Engaging in a critical and qualitative analysis of the new photographic and media practices of the last decade, my thesis begs political and theoretical questions about the power of image in our culture and cross-culturally, and offers a fresh point of view in understanding how online groups center around sociopolitical goals and under what conditions the organization and mobilization of the local and global public spheres lead to alternative forms of action. This research is driven by my curiosity about how in the age of networked technology individuals come together and unanimously work towards achieving targeted sociopolitical goals, using socio-technical systems.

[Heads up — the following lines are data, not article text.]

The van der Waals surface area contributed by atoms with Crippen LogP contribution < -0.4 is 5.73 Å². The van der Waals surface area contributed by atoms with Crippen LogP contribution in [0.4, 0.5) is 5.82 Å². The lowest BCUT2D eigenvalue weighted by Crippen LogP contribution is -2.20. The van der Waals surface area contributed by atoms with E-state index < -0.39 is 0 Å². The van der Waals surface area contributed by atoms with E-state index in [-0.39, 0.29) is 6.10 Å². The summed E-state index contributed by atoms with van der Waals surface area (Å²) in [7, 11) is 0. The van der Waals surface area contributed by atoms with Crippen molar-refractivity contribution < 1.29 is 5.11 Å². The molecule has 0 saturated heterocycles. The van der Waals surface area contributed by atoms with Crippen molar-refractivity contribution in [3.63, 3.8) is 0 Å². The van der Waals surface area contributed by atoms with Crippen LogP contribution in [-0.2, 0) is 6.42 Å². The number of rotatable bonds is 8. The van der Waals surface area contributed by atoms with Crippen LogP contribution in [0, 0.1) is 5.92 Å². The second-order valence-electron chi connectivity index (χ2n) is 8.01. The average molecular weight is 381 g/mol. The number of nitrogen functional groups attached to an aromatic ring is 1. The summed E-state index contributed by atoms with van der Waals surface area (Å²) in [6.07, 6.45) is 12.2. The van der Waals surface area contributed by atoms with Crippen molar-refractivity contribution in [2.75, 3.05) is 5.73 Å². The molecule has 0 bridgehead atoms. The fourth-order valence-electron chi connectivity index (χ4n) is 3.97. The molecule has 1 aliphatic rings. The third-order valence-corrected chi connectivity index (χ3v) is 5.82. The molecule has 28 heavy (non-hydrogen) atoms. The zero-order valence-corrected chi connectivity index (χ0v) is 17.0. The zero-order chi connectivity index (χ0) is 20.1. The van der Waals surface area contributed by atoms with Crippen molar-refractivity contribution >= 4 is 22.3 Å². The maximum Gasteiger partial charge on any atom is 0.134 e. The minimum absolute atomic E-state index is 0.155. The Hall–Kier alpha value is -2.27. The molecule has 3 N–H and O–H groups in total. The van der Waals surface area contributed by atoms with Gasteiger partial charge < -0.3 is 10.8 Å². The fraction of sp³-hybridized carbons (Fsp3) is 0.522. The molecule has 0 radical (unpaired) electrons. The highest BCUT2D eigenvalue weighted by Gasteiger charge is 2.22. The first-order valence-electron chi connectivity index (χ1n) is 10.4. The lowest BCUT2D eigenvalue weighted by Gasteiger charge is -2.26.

Related to my dissertation topic, I have also researched Iranian women’s decade-­long use of the blogosphere and networked technology in unveiling and challenging cultural and social gender inequalities in Iran—which later led to their vast participation in 2009 post­-election demonstrations and unrest. My personal background as an Iranian­-American woman, born and raised in Tehran, and my involvement with the Iranian Women’s Right’s Movement (Campaign of One Million Signatures) while I resided in California gave me a unique perspective on the subject.